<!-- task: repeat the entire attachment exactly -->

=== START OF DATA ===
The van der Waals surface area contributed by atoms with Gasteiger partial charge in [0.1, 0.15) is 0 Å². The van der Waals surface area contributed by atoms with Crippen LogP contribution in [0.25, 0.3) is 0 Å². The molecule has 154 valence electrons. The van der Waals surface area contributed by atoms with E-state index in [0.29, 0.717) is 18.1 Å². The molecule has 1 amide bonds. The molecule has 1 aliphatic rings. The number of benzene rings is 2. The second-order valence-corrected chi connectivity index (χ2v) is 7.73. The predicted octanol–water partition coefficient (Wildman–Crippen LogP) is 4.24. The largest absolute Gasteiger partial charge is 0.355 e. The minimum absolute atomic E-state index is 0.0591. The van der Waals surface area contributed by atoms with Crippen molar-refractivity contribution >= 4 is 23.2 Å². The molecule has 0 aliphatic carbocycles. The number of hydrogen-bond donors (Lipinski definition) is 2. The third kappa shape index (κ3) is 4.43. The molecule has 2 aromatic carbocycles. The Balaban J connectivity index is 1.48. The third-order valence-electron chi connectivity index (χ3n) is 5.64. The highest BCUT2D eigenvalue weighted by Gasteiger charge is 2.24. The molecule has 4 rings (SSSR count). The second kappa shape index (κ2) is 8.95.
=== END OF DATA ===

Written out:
The van der Waals surface area contributed by atoms with Gasteiger partial charge in [0.1, 0.15) is 0 Å². The van der Waals surface area contributed by atoms with Crippen LogP contribution in [0.25, 0.3) is 0 Å². The molecule has 154 valence electrons. The van der Waals surface area contributed by atoms with E-state index in [0.29, 0.717) is 18.1 Å². The molecule has 1 amide bonds. The molecule has 1 aliphatic rings. The number of benzene rings is 2. The second-order valence-corrected chi connectivity index (χ2v) is 7.73. The predicted octanol–water partition coefficient (Wildman–Crippen LogP) is 4.24. The largest absolute Gasteiger partial charge is 0.355 e. The minimum absolute atomic E-state index is 0.0591. The van der Waals surface area contributed by atoms with Crippen molar-refractivity contribution >= 4 is 23.2 Å². The molecule has 0 aliphatic carbocycles. The number of hydrogen-bond donors (Lipinski definition) is 2. The third kappa shape index (κ3) is 4.43. The molecule has 2 aromatic carbocycles. The Balaban J connectivity index is 1.48. The third-order valence-electron chi connectivity index (χ3n) is 5.64. The highest BCUT2D eigenvalue weighted by Gasteiger charge is 2.24. The molecule has 4 rings (SSSR count). The second kappa shape index (κ2) is 8.95.